On Saturday, August 12, as the nation watched, protests in Charlottesville, Virginia regarding the anticipated removal of a statue of Confederate general Robert E. Lee turned deadly. In the days and weeks after, both the small city and the country wrestled to make sense of the events. In the aftermath, employers too were forced to make decisions and judgment calls as the online community identified specific individuals as white supremacists.
We suspect that most of our readers, like us, don’t like white supremacists. But even apart from the moral implications of Charlottesville, the public acts of employees can impact the public goodwill, brand and reputation of an employer—that is, the most valuable things a company has. So when an employee associated with a particular employer engages in distasteful, or hateful, or outrageous public conduct, what can an employer do? Should the employees be terminated? Disciplined? Allowed to do and say whatever they want while not at work?
Soon after August 12, Twitter accounts, including one called @YesYoureRacist, began attempts to identify rally participants, requesting the following of Twitter users: “If you recognize any of the Nazis marching in #Charlottesville, send me their names/profiles and I’ll make them famous.” The viral and fast-moving world of social media helped the YesYoureRacist Twitter account and similar accounts identify rally participants, both with names and pictures.
The identifications resulted in one father’s public open letter response to his son’s participation, informing the public that the family “loudly repudiate[d] my son’s vile, hateful and racist rhetoric and actions” via a North Dakota newspaper. But the disclosures had workplace ramifications as well.
Following the identification of Cole White as a protester involved in the torch-lit march on Friday, August 11, the hot-dog restaurant in Berkley, California where White worked, Top Dog, reportedly displayed a sign on the restaurant’s exterior stating “Effective Saturday 12th August, Cole White no longer works at Top Dog. The actions of those in Charlottesville are not supported by Top Dog. We believe in individual freedom and voluntary association for everyone.” According to a statement issued by Top Dog to the Washington Post, White “voluntarily resigned” from his employment. The statement went on to note, “We do respect our employees’ right to their opinions. They are free to make their own choices but must accept the responsibilities of those choices.”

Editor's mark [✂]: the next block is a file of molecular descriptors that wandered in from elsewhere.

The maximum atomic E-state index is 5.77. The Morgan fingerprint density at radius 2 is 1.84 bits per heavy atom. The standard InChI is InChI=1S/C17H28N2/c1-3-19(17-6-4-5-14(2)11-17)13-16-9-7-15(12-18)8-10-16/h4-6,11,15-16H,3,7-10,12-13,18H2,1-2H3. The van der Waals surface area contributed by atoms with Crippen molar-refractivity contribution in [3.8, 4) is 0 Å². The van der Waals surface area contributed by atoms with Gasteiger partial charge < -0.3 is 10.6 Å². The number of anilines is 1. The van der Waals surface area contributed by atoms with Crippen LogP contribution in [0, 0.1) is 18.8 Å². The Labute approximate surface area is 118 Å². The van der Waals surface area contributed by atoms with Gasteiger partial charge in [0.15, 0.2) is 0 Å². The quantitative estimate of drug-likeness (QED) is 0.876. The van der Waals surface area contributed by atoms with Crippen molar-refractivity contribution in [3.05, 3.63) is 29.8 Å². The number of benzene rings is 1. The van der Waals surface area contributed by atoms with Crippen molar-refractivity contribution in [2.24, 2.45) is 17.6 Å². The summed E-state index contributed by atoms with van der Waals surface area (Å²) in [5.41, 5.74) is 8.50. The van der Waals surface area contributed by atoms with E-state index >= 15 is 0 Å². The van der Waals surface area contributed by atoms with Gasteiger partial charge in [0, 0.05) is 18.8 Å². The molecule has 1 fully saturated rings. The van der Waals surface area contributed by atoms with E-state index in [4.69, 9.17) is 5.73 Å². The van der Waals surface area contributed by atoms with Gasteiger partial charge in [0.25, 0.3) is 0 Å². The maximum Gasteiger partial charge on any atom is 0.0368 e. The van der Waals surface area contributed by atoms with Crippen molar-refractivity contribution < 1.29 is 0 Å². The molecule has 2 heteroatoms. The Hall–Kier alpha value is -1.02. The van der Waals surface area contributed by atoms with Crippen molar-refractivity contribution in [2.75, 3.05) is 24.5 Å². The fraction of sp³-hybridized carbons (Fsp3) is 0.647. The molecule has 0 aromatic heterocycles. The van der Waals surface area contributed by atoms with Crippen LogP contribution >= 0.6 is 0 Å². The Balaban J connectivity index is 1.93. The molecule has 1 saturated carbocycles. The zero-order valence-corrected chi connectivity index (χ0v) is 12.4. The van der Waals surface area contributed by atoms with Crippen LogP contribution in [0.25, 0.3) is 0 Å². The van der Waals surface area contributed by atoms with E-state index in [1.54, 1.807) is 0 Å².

On the opposite coast, a cook at Uno Pizzeria and Grill in Vermont was reportedly terminated after his participation in the protests. Unlike Top Dog, the pizza chain’s Chief Marketing Office, Skip Weldon, issued a statement to the Burlington Free Press that “Ryan Roy has been terminated…We are committed to the fair treatment of all people and the safety of our guests and employees at our restaurants.”
News outlets similarly reported the termination of a welder and mechanic based in Charleston, South Carolina after he was photographed in Charlottesville beside the individual accused of killing one person and injuring others with his vehicle. Other rally-related terminations were reported. Continue Reading